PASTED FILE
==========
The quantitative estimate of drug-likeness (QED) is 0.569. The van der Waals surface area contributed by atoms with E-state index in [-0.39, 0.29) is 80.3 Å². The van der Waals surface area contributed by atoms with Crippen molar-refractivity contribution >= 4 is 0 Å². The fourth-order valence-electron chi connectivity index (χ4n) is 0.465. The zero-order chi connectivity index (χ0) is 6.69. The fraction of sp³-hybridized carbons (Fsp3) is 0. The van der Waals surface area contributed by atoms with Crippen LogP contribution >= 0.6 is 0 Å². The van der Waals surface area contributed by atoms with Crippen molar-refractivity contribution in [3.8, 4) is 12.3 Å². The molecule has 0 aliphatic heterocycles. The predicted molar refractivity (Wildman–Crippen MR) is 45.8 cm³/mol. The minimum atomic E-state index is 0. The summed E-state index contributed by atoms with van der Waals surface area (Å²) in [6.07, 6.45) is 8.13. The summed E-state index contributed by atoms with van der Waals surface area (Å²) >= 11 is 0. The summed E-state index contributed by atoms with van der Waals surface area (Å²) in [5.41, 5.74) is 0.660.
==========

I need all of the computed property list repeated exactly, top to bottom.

The quantitative estimate of drug-likeness (QED) is 0.569. The van der Waals surface area contributed by atoms with E-state index in [-0.39, 0.29) is 80.3 Å². The van der Waals surface area contributed by atoms with Crippen molar-refractivity contribution >= 4 is 0 Å². The fourth-order valence-electron chi connectivity index (χ4n) is 0.465. The zero-order chi connectivity index (χ0) is 6.69. The fraction of sp³-hybridized carbons (Fsp3) is 0. The van der Waals surface area contributed by atoms with Crippen LogP contribution >= 0.6 is 0 Å². The van der Waals surface area contributed by atoms with Crippen molar-refractivity contribution in [3.8, 4) is 12.3 Å². The molecule has 0 aliphatic heterocycles. The predicted molar refractivity (Wildman–Crippen MR) is 45.8 cm³/mol. The minimum atomic E-state index is 0. The summed E-state index contributed by atoms with van der Waals surface area (Å²) in [6.07, 6.45) is 8.13. The summed E-state index contributed by atoms with van der Waals surface area (Å²) >= 11 is 0. The summed E-state index contributed by atoms with van der Waals surface area (Å²) in [5.41, 5.74) is 0.660.